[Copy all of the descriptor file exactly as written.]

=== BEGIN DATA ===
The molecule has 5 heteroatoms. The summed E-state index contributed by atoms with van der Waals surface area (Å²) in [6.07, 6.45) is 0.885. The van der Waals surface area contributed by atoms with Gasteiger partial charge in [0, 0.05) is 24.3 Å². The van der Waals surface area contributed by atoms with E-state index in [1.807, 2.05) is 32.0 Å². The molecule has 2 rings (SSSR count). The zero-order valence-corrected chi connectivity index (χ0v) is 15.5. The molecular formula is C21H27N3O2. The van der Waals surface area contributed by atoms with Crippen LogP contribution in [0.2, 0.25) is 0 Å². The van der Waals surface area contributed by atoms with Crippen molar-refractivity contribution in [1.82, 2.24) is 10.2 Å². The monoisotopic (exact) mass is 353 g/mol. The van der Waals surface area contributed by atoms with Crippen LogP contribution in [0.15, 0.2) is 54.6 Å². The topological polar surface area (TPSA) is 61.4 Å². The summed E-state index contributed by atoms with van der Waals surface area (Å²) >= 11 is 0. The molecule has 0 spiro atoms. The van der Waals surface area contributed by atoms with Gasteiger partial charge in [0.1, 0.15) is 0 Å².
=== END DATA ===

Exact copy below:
The molecule has 5 heteroatoms. The summed E-state index contributed by atoms with van der Waals surface area (Å²) in [6.07, 6.45) is 0.885. The van der Waals surface area contributed by atoms with Gasteiger partial charge in [0, 0.05) is 24.3 Å². The van der Waals surface area contributed by atoms with E-state index in [1.807, 2.05) is 32.0 Å². The molecule has 2 rings (SSSR count). The zero-order valence-corrected chi connectivity index (χ0v) is 15.5. The molecular formula is C21H27N3O2. The van der Waals surface area contributed by atoms with Crippen LogP contribution in [0.2, 0.25) is 0 Å². The van der Waals surface area contributed by atoms with Crippen molar-refractivity contribution in [1.82, 2.24) is 10.2 Å². The monoisotopic (exact) mass is 353 g/mol. The van der Waals surface area contributed by atoms with Crippen LogP contribution in [0.15, 0.2) is 54.6 Å². The topological polar surface area (TPSA) is 61.4 Å². The summed E-state index contributed by atoms with van der Waals surface area (Å²) >= 11 is 0. The molecule has 0 spiro atoms. The van der Waals surface area contributed by atoms with Gasteiger partial charge in [0.1, 0.15) is 0 Å².